The religion of our time, which could be called "tolerance" or "political correctness," is, apart from being the world elite's political and social agenda, a result of the indifference to one's neighbour and a cover for one's own sins. Socialism, as this faith was also sometimes called, seeks to diminish the responsibility each individual has before himself, other fellow human beings and God by displacing it to everyone and so to no one in particular.
Perhaps nowhere is this notion better illustrated than in Dostoevsky’s Brothers Karamazov. When, upon her visit to a monastery, a middle-aged noble woman complains to Elder Zosima, a Russian monk, about her lack of faith, he replies that she will acquire it if she succeeds in acquiring sincere love for her neighbor. She then tells him about her occasional impulse to leave everything and join the sisters of mercy, but concedes her concern that she would do it only in expectance of a payback, love, and praise. Father Zosima then recounts one of his previous encounters:
"It's just the same story as a doctor once told me[…] He was a man getting on in years, and undoubtedly clever. He spoke as frankly as you, though in jest, in bitter jest. ‘I love humanity,’ he said, ‘but I wonder at myself. The more I love humanity in general, the less I love man in particular. In my dreams,’ he said, ‘I have often come to making enthusiastic schemes for the service of humanity, and perhaps I might actually have faced crucifixion if it had been suddenly necessary; and yet I am incapable of living in the same room with anyone for two days together, as I know by experience. As soon as anyone is near me, his personality disturbs my self-complacency and restricts my freedom. In twenty-four hours I begin to hate the best of men: one because he’s too long over his dinner; another because he has a cold and keeps on blowing his nose. I become hostile to people the moment they come close to me. But it has always happened that the more I detest men individually the more ardent becomes my love for humanity."
This is a subtle criticism of the depersonalised Socialist movement in Russia of the second part of the 19th century. “With great insight Dostoevsky was able to see how this reifying devaluation of man had permeated into all the pores of contemporary life, and even into the very foundations of human thinking,” Mikhail Bakhtin, a 20th-century Russian philosopher writes. Dostoevsky accuses “all the representatives of the revolutionary democratic movement and Western socialism, considering them an outgrowth of the capitalist spirit," Bakhtin writes.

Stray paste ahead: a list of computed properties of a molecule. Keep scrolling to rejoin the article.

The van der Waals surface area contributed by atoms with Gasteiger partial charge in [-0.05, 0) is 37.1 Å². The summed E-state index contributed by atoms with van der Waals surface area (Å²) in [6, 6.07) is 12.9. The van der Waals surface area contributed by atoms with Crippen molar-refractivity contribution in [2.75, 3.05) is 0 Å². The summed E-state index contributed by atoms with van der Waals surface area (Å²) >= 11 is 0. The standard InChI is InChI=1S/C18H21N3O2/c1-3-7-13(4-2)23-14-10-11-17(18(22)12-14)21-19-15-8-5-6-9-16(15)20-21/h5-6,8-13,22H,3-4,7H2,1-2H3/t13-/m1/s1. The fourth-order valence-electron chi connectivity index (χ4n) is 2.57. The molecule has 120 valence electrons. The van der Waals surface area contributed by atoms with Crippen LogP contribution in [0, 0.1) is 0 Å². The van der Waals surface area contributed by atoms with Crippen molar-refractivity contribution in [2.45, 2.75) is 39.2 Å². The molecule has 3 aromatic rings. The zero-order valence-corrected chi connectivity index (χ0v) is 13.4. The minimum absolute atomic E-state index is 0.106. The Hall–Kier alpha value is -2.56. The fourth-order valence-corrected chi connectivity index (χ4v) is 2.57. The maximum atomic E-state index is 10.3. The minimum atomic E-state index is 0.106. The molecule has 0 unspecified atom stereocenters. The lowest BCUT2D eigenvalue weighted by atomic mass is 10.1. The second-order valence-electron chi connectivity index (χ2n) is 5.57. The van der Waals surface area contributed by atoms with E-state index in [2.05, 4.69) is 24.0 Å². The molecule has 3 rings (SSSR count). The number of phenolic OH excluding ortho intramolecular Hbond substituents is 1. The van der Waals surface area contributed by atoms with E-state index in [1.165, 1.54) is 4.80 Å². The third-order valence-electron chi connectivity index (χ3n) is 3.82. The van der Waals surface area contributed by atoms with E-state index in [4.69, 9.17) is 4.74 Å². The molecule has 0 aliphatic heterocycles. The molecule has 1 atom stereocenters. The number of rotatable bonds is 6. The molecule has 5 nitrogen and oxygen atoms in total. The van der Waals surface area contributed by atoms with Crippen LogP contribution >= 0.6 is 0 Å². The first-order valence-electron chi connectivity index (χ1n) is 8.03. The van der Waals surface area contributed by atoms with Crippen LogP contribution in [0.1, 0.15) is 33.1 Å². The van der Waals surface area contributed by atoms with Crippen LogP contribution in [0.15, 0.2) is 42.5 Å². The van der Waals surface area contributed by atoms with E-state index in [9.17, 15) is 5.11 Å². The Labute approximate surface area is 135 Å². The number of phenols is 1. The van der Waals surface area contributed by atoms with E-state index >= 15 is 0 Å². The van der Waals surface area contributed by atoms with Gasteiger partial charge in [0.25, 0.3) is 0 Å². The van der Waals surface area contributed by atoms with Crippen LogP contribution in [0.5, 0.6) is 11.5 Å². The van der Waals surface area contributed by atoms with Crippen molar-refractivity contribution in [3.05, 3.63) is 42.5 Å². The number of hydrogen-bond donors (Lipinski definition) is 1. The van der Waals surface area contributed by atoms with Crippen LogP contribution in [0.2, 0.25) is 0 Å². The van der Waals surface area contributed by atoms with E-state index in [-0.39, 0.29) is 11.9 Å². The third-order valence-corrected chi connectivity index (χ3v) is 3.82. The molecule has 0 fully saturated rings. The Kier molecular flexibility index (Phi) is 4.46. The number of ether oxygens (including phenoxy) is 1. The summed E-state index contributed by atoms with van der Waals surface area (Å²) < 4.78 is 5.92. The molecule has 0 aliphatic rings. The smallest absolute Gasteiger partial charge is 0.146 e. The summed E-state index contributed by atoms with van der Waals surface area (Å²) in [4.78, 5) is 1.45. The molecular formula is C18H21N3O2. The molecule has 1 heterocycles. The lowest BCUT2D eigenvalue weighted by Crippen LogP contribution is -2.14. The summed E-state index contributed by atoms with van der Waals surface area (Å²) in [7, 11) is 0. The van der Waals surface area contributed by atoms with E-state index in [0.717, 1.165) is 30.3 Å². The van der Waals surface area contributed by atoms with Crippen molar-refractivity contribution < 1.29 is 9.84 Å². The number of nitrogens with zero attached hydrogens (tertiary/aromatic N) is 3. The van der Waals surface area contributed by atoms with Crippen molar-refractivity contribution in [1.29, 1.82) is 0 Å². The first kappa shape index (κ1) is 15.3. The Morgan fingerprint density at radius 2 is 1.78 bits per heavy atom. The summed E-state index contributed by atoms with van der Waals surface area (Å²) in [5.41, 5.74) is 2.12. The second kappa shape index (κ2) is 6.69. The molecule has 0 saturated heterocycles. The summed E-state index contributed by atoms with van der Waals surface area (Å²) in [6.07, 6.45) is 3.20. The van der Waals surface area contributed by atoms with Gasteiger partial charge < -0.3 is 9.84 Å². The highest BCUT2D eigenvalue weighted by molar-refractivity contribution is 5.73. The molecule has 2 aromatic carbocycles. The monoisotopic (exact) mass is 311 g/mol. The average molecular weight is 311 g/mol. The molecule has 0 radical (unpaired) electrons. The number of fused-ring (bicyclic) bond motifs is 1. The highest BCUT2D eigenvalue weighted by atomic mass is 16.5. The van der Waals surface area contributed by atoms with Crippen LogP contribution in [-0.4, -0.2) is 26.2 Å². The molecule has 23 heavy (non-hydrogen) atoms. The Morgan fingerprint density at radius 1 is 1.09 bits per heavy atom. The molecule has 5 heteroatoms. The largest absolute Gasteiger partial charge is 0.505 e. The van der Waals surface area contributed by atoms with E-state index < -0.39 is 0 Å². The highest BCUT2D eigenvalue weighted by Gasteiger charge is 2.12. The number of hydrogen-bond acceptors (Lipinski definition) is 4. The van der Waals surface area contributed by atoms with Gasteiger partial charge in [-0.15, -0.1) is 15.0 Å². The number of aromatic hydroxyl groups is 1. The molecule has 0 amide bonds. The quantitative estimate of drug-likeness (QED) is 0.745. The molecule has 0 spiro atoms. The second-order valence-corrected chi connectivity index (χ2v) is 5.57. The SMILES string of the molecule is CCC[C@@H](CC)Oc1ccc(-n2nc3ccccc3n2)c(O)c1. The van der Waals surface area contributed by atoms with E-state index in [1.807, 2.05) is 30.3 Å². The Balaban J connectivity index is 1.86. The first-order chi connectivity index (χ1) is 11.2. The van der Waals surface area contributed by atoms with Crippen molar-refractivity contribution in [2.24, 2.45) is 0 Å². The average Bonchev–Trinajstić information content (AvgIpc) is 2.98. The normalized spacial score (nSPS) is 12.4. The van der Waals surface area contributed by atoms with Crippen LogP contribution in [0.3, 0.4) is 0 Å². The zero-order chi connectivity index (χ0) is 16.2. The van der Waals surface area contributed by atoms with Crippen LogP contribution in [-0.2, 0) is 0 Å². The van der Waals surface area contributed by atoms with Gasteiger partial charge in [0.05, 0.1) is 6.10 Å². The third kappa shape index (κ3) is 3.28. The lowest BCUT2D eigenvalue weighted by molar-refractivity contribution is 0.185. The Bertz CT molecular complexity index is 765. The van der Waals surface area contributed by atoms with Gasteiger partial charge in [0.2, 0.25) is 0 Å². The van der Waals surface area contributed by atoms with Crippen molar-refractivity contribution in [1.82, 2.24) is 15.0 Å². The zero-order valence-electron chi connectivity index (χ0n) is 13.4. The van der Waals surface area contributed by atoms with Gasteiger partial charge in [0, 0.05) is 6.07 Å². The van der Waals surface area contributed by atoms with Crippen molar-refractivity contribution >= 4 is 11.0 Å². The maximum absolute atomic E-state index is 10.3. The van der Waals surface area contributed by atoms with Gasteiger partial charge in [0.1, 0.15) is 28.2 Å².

The Socialism of the 19th century culminated in Bolshevism, which came to power in Russia 100 years ago, just eight months after the socialist and "democratic" revolution that deposed the last Russian emperor. The fact that Soviet Communists fought so vehemently to eradicate Christianity shows how eager they were to replace it with their own religion. And religion indeed it was.
The commandment "Give honour to your father and to your mother, so that our life may be long in the land which the Lord your God is giving you" was substituted in the radical Marxist ideology with the imperative of "destroying the old world to its foundations." Instead of the love for one's own country, they had the motto: "Workers don't have a fatherland." The commandment "Let not your desire be turned to your neighbour's house [...] or anything which is his" was opposed by the Bolsheviks with the call of "complete destruction of private property," that is, confiscation of all possessions that an individual and his ancestors have accumulated over the years.
Instead of the commandment "Do not take the property of another," they cultivated the maxim: "Loot the looted!" As a replacement to the commandment "Do not be false to the married relation," following Marx's "Communist manifesto" they intended to introduce a "communality of women" and to ban the "bourgeois" family morals. Instead of doing good, preserving peace and relying on God, the communists propagated uncompromising battle with the enemies of their teaching, a "world fire" of war all the way to the triumph of communism in the entire world, and relying only on the party and its leader, which are "the mind, honour and conscience of all the labourers."
As a materialist ideology, socialism and communism is only the reverse side of capitalism and its offshoot, individualism. They both have as their main purpose the creation of an earthly kingdom. The truth, as it was revealed to us, is found elsewhere; it is not of this world. The truth and real beauty is only found in the Kingdom of Heaven.